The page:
GLASSER: He has not...
KELLY: ...Has now laid out.
GLASSER: ...Acknowledged that they were seeking Vladimir Putin's help in this. By reaching out - and Cohen has acknowledged that he reached out repeatedly to Dmitry Peskov, who is Putin's longtime spokesman.
GLASSER: Exactly - and close adviser. This is something, again, that is new, and it's not something that Donald Trump has admitted to because that would really change things.
KELLY: David, a last word to you because we're here to wrap up the week in politics, but you were telling me earlier that what leap out as - at you as the big stories of this week actually aren't political stories. What are they?
BROOKS: Yeah, I mean, I think when we look back, one is the creation of CRISPR babies in China, editing the gene pool.
KELLY: Gene editing.
BROOKS: Gene editing - and when - China's fortunately cracked down. But that opens up a brave new world, and that's never happened before in the history of humanity. And the second is the shocking release of a report from the Centers for Disease Control and Prevention that U.S. life expectancy has gone down for the third consecutive year. In a normal countries, life expectancy goes up. In a normal, rich countries, it goes up and up and up. The only other time it's gone down three years in a row is 1915 to 1918 when we had World War I...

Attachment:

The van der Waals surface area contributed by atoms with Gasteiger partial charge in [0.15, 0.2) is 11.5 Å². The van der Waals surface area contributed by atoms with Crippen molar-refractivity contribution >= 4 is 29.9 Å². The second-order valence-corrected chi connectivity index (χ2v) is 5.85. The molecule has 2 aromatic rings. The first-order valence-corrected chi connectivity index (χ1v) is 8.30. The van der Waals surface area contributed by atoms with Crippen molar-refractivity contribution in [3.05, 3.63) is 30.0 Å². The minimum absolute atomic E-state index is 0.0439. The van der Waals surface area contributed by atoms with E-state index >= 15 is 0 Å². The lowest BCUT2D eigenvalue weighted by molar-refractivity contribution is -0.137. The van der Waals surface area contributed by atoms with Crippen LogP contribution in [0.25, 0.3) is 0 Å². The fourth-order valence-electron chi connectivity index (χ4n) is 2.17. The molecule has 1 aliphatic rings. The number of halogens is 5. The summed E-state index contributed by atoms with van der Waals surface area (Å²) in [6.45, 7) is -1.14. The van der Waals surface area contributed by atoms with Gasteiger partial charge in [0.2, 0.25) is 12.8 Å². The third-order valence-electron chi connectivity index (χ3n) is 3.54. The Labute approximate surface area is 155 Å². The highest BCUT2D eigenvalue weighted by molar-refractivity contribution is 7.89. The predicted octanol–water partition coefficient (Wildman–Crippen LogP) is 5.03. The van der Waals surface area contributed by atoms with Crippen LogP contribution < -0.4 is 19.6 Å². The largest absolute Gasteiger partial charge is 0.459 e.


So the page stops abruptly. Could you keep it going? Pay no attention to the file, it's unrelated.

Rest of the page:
BROOKS: ...And the great flu pandemic. So what we're seeing is a rise of deaths of despair - suicide, opiate addiction, liver, all these things that have to do with social isolation. And that to me - that social isolation is driving a lot of our politics and a lot of our cultural malaise.
KELLY: I was just going to say it's enough to make you wonder if it is a political story in some ways, if whether the gloomy political times and uncertain financial times are driving people to desperate measures. David Brooks of The New York Times and Susan Glasser of The New Yorker, thanks to you both for stopping in.
BROOKS: Thank you.
GLASSER: Thank you.